Conduct Risk and Control in the Banking Sector: Part Two – Exploring the Challenges

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In our first article on Conduct Risk, Vox SME Charanpal Matharu gave us an overview of the conduct risk landscape and high-level thoughts on the challenges banks face, and the steps regulators are taking to apply control methods.  In this article, our conversation went deeper into the issues that continue to make conduct risk challenging.

Conduct risk is defined as any action of a financial institution or individual that leads to customer detriment or harms market stability or effective competition. The Financial Conduct Authority (FCA) has deliberately set out a broad definition of ‘conduct risk,’ leaving the onus on financial services firms to prove how they are protecting customers. Banks were asked to define conduct risk and submit their definitions to the FCA for review. This process took much more time than anticipated, and many banks had to go back with revised definitions

Businesses that fail to bring conduct risk in line face regulatory action, fines, and reputational damage, which can harm a company for years beyond the event. We have seen a significant financial impact on firms due to conduct-related regulatory action—and it can all stem from an individual’s actions. 

Since 2013, regulators have issued fines well in excess of $300 billion for violations arising from various business lines and functions. These include instances of LIBOR manipulation, FX manipulation, and also shortcomings in other areas. Instances of Conduct Risk are frequently emerging throughout financial organizations. It is also notable that regulators are more frequently sanctioning individuals.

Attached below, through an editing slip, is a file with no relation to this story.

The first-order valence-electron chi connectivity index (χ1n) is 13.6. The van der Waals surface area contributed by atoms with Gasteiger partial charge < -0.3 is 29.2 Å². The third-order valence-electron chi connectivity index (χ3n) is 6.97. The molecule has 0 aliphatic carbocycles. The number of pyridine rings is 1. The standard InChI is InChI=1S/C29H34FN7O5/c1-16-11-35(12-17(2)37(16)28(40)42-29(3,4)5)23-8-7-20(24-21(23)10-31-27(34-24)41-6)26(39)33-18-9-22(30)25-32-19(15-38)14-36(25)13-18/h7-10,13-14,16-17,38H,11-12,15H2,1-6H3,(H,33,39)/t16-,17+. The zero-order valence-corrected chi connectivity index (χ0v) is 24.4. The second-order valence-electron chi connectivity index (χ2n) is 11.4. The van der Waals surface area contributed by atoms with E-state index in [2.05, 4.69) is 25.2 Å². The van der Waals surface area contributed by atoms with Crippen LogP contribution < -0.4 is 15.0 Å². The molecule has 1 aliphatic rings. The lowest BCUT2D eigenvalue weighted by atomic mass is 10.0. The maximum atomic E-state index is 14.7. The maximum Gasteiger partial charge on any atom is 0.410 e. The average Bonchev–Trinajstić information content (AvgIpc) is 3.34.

Conduct Risk Frameworks

As risk professionals, we are all well versed in defining risk appetite statements, developing risk taxonomies, implementing risk frameworks, identifying inherent risks, examining controls, and determining residual risks. There are remediation programs for those instances where the controls are not sufficient, and the residual risks are above tolerances defined in a risk appetite.

So, if awareness of conduct risk exists and frameworks have been created, and regulators pay attention and issue fines, it begs the question, why does it still occur with relative frequency? 

The challenges are numerous.

Conduct Risk has proved to be challenging to define. Many organizations had to revisit and agree on their definition of conduct risk with the FCA from the outset. Conduct risk has proven to be a much more significant risk to manage than what was envisaged in 2013.

Many organizations tagged conduct risk to their Operational Risk Framework, but regulatory direction and instances of conduct risk demonstrated an inadequate methodology. Organizations may have done this due to resourcing or because they did not understand the risk quantum.

The FCA rightfully made clear their view that banks were good at fixing things that had gone wrong but relatively weak at preventing something from happening. They shifted their focus to emerging conduct risk.

The pressure and focus on banks’ costs means that regulatory initiatives are often resourced with individuals who have existing dedicated roles and responsibilities. The increased pressure on cost management has usually meant that there is insufficient resourcing (skill/expertise and bandwidth) to implement meaningful solutions that reduce the risk profile of the organization